Prospective thinking is a booming business. Data or ‘facta*’ in Latin are the raw material humans use already for centuries on a daily basis to forecast and transform them into ‘futura’. It helps us, humans, rationalize our daily life occupations and further ‘humanize’ our world. Knowing trains are driving on a reliable timetable, household waste will be collected on fixed dates, etc. are typical examples of this. These practical concerns of having grip on ‘futura’ drives traditionally most of the technological innovations but it goes today far beyond simply counting on repetitiveness and grip on immediate futures. It invests deliberately in changes playing with disruption as much as with continuity. It makes more than ever our futures a field of power play and of economic and social war practices. The marketing practices acclaiming the many advantages of personalization contain thus often lures to have us robbed of the ownership of our personal data. Developing platforms that empower citizens to preserve their privacy and empowers them to negotiate compensation for the use of their data by big economic and political players may help us regain our future and independence both as individuals and as communities, making knowledge again a personal and /or societal attribute. The work of Professor Dawn Sing at Berkeley on which NYT recently reported seems promising in this field along similar attempts in Europe where regulatory discussions and the perspective of getting public money are fueling interest of tech labs in it.
During a tech talk organized by AEJ Belgium together with German BREKO, Antonio Arcidiacono, CTO&CIO of the European Broadcasting Union, made a plea for intensifying media literacy courses in class in the same way as teenagers have now music classes. The general idea of this being that educational history proofs that providing young people music literacy helps them concretely to better appreciate music and could do so as well in regard to the skills needed to detect quality in reporting and have an honest appreciation on what is needed to bring quality journalism. Bringing media literacy into education is thus part of the much needed answer to the Janus faced challenges new technologies are bringing up. In this context quality journalism, essentially a craft, must learn to work intelligently with AI and to address the question how to build effective interaction with the trillions of micro contributions social media offer to what is their core business: making news. This is a much discussed challenge for the traditional media companies still grappling with the loss of their traditional gatekeeper power to tech platforms but it is even more important for the individual journalist as his place is perhaps no longer exclusively with vertically integrated media companies. So called influencers are a form of expression of this new media landscape, directly competing often with journalists for the attention of people. More worrying is the de-skilling: the gig economy is also affecting journalism, especially the local one that absolutely needs civic support as it is an essential agent for cohesion and for a sound democracy in notably combating mis &dis-information. Journalism as a craft needs to radically do away with romantic sentimentalism and to go for a creative tension between old school journalism and new channels of bringing news, re-inventing itself, taking leave of destructive tensions.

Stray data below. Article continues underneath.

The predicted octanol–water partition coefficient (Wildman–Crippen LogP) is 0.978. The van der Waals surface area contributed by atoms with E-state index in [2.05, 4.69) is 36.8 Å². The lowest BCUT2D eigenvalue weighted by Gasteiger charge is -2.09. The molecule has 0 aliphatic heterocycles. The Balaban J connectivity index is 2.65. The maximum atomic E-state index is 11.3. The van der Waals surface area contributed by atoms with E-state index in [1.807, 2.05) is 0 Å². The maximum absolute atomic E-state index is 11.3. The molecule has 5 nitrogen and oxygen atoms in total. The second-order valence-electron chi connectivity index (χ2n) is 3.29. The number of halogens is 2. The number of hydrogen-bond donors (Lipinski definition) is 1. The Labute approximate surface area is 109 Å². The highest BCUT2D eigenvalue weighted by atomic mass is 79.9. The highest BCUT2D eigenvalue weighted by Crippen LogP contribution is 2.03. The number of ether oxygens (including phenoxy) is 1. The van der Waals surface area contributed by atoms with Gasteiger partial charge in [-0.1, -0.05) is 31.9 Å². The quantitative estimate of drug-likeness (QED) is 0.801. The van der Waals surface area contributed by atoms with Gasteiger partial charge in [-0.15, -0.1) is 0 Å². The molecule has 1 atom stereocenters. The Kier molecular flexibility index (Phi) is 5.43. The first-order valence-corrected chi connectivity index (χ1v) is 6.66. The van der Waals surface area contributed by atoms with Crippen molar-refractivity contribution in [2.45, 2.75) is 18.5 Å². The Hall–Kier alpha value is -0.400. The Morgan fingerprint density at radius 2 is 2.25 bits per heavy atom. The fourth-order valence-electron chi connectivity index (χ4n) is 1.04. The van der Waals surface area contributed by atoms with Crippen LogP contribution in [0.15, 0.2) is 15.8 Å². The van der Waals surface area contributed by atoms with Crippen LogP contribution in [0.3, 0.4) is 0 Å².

Therefore it is crucial, also to individual journalists, to pick up with what media labs are able to offer to professional journalists today when wanting to do their job of reporting properly in an environment, a business model, that tends to forget to put real news in the center. We are back in a time when presumptions get the power of testimonies. This is not necessarily to be totally condemned. It is probably concomitant to times that offer a lot of changes. No problem with thinking forward but it has to be reasoned. Absence of reasoning appears today often most blatantly in the Climate debates. Responsible journalism is a societal challenge as it was in previous times of massive innovation and of technological progress. Our future is not to be left to our dreams. Making conjectures is natural to all human beings. But if we want to go beyond opinions and café talks, we need ‘reasoned’ conjectures on what is to come and quality journalism has an important role to play in it.